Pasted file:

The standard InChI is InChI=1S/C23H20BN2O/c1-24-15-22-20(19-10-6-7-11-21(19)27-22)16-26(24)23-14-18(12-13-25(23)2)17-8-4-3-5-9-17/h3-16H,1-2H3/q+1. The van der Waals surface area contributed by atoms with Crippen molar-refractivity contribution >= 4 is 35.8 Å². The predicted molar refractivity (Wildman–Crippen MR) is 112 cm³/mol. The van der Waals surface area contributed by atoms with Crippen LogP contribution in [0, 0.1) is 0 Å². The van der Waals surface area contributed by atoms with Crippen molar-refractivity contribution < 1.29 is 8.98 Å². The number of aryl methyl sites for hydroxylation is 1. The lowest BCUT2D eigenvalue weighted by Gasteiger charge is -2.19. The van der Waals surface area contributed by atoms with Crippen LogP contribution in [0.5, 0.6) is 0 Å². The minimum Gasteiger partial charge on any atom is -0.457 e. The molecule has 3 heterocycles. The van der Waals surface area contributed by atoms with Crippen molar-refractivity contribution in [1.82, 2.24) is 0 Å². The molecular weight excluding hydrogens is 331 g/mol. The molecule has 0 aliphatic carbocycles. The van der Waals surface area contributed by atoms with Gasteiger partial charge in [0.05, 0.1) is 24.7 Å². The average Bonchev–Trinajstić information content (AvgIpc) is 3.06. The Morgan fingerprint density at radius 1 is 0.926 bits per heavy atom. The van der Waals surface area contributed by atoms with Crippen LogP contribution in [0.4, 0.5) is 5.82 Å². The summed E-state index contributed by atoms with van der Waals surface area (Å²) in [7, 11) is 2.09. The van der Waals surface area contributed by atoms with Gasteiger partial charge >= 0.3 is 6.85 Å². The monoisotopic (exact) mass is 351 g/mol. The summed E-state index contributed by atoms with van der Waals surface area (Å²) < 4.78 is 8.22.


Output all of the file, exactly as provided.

The standard InChI is InChI=1S/C23H20BN2O/c1-24-15-22-20(19-10-6-7-11-21(19)27-22)16-26(24)23-14-18(12-13-25(23)2)17-8-4-3-5-9-17/h3-16H,1-2H3/q+1. The van der Waals surface area contributed by atoms with Crippen molar-refractivity contribution >= 4 is 35.8 Å². The predicted molar refractivity (Wildman–Crippen MR) is 112 cm³/mol. The van der Waals surface area contributed by atoms with Crippen LogP contribution in [0, 0.1) is 0 Å². The van der Waals surface area contributed by atoms with Crippen molar-refractivity contribution < 1.29 is 8.98 Å². The number of aryl methyl sites for hydroxylation is 1. The lowest BCUT2D eigenvalue weighted by Gasteiger charge is -2.19. The van der Waals surface area contributed by atoms with Crippen LogP contribution in [0.5, 0.6) is 0 Å². The minimum Gasteiger partial charge on any atom is -0.457 e. The molecule has 3 heterocycles. The van der Waals surface area contributed by atoms with Crippen molar-refractivity contribution in [1.82, 2.24) is 0 Å². The molecular weight excluding hydrogens is 331 g/mol. The molecule has 0 aliphatic carbocycles. The van der Waals surface area contributed by atoms with Gasteiger partial charge in [0.05, 0.1) is 24.7 Å². The average Bonchev–Trinajstić information content (AvgIpc) is 3.06. The Morgan fingerprint density at radius 1 is 0.926 bits per heavy atom. The van der Waals surface area contributed by atoms with Crippen LogP contribution in [0.4, 0.5) is 5.82 Å². The summed E-state index contributed by atoms with van der Waals surface area (Å²) in [7, 11) is 2.09. The van der Waals surface area contributed by atoms with Gasteiger partial charge >= 0.3 is 6.85 Å². The monoisotopic (exact) mass is 351 g/mol. The summed E-state index contributed by atoms with van der Waals surface area (Å²) < 4.78 is 8.22.